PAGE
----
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Lewis v. Bank of New York Mellon Trust Co. N.A.

United States District Court, D. Massachusetts

January 12, 2017

JOHN N. LEWIS and SUSAN A. LEWIS, Plaintiffs,
v.
BANK OF NEW YORK MELLON TRUST COMPANY, N.A.; MORTGAGE ELECTRONIC REGISTRATION SYSTEMS, INC.; and WELLS FARGO BANK, N.A., Defendants.

          MEMORANDUM AND ORDER ON DEFENDANTS' MOTION FOR SUMMARY JUDGMENT AND PLAINTIFFS' MOTION FOR ADDITIONAL TIME TO TAKE DISCOVERY

          F. Dennis Saylor IV United States District Judge.

         This action arises out of a home mortgage foreclosure. Plaintiffs John Lewis and Susan Lewis have brought suit against defendants Bank of New York Mellon Trust Company, N.A. (“BNYM”), Mortgage Electronic Registration Systems, Inc. (“MERS”), and Wells Fargo Bank, N.A (“WFB”) for alleged violations of law stemming from proceedings to foreclose on their home. The complaint asserts claims for declaratory and injunctive relief, conversion, and violation of Mass. Gen. Laws ch. 93A. Plaintiffs essentially seek a two-part declaration that BNYM is not the holder of the promissory note that plaintiffs granted to their original lender, Peoples Mortgage Corporation (“PMC”), and that MERS, the mortgagee, did not have authority to assign the mortgage to the purported note holder BNYM.

         Defendants have moved for summary judgment pursuant to Fed.R.Civ.P. 56.[1] In opposing defendants' motion, plaintiffs have moved for additional time to conduct discovery under Rule 56(d). For the reasons set forth below, defendants' motion for summary judgment will be granted and plaintiffs' motion for additional time to conduct discovery will be denied.

         I. Background

         The facts are presented in the light most favorable to plaintiffs, except where otherwise noted.

         A. Factual Background

         On December 22, 2004, plaintiffs John and Susan Lewis purchased a home at 22 Cutler Road, in Needham, Massachusetts. (Compl. ¶ 5; Penno Aff. Ex. A Adjustable Rate Note at 1). To finance their purchase, plaintiffs executed a $1.2 million promissory note in favor of PMC, their lender. (Penno Aff. Ex. A at 1). The note was secured by a mortgage on the property. (Compl. Ex. 2, Mortgage on the 22 Cutler Road Property).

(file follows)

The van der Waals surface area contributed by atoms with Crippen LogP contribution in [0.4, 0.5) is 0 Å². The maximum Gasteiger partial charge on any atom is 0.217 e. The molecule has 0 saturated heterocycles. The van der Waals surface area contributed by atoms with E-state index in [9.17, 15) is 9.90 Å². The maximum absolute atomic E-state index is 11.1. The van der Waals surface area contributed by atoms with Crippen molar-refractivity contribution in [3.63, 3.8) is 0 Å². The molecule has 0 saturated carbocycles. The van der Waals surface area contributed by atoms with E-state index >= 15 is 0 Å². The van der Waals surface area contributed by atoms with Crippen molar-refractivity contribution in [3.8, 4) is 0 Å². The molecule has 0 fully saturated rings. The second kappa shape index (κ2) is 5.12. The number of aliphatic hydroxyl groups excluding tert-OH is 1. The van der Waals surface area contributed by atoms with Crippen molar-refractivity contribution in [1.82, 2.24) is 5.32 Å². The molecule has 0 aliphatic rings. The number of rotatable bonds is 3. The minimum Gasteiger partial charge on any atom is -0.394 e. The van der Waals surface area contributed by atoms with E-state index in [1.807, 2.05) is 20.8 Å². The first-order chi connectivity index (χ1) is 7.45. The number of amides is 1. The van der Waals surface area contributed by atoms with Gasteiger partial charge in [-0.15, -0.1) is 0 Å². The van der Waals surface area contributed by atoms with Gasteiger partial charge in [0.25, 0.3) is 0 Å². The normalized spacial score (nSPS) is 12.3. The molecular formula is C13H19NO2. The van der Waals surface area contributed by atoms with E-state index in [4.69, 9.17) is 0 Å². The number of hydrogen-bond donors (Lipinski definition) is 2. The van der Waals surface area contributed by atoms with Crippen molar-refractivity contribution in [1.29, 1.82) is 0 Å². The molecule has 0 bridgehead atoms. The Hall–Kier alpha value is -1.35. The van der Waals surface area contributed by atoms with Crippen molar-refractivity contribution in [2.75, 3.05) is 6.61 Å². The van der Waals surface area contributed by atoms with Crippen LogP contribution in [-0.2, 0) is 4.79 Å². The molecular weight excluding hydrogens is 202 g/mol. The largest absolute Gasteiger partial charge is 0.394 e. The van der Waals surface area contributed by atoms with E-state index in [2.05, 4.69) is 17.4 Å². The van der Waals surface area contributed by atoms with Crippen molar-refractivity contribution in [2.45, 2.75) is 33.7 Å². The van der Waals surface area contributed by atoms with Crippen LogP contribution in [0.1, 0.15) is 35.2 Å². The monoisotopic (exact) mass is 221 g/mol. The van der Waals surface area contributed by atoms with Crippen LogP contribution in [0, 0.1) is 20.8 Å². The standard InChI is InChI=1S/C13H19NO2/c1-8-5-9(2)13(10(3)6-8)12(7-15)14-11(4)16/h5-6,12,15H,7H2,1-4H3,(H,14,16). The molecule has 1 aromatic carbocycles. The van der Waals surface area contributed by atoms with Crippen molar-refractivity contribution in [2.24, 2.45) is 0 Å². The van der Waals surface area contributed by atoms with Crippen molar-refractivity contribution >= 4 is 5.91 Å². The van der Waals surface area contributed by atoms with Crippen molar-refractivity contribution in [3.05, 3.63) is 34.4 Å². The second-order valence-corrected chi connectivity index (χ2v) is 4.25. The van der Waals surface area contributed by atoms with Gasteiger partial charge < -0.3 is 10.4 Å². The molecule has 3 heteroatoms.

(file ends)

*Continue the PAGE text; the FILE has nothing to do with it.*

The mortgage designates plaintiffs as the borrowers, PMC as the lender, and MERS as the mortgagee. (Id. at 1). According to the mortgage, MERS “is a separate corporation that is acting solely as a nominee for lender and lender's successors and assigns.” (Id.). Plaintiffs agreed to “mortgage, grant and convey to MERS (solely as nominee for lender and lender's successors and assigns) and to the successors and assigns of MERS, with power of sale the [Cutler Road property].” (Id. at 2). MERS promptly recorded the mortgage in the Norfolk County Registry of Deeds. (Id. at 11).

         Prior to the execution of the note, PMC executed a limited power of attorney appointing Mortgage Network, Inc. “as its agent and attorney in fact for the . . . purpose of endorsing and assigning mortgage loan documents, including promissory notes and mortgage assignments” in transactions where the intent was to sell loans from PMC to Mortgage Network. (Penno Aff. Ex. A at 10). The power of attorney empowers certain Mortgage Network employees, including Chad Goodwin, to endorse or assign documents on behalf of PMC. (Id.).

         Pursuant to the power of attorney, the note was specially endorsed from PMC to Mortgage Network without recourse and signed by Goodwin. (Id. at 4; Def. SMF ¶ 6). Subsequently, Goodwin endorsed the note in blank without recourse. (Penno Aff. Ex. A at 4; Def. SMF ¶ 7).[2] On January 25, 2005, BNYM took possession of the original note endorsed in blank, and has maintained possession of it since that time. (Penno Aff. ¶ 7-8).

         In November 2008, PMC was voluntarily dissolved. (Compl. Ex. 3, PMC Articles of Voluntary Dissolution). In October 2014, plaintiffs stopped paying their mortgage. (Compl. ¶ 10). According to plaintiffs, they did so “upon a coincidental review of their title which revealed that PMC had been dissolved and that there was no record of any assignment of the mortgage in the Land Court or Norfolk Registry of Deeds or that the note had been sold, transferred or assigned to a subsequent holder.” (Id.). At that time, MERS still owned the mortgage in trust for the successors and assigns of PMC.

         Shortly after the default, in December 2014, MERS assigned the mortgage to BNYM. (Compl. Ex. 4, Corporate Assignment of Mortgage, at 1). The assignment, which was prepared by WFB, was signed by an assistant secretary of MERS, “as nominee for [PMC], its successors and assigns.” (Id. at 2). The assignment was recorded in January 2015. (Id.). At all times relevant to this action, WFB has been acting as the servicer for plaintiffs' loan on behalf of BNYM. (Id.; Compl. ¶ 21; Compl. Ex. 6, Oct. 27, 2015 Letter to Lewises from ASC; Docket No. 20, WFB Aff.).

         In July 2015, BNYM initiated foreclosure proceedings by filing a Servicemembers Civil Relief Act case in the Massachusetts Land Court. (Compl. ¶ 14).

         B. Procedu ...


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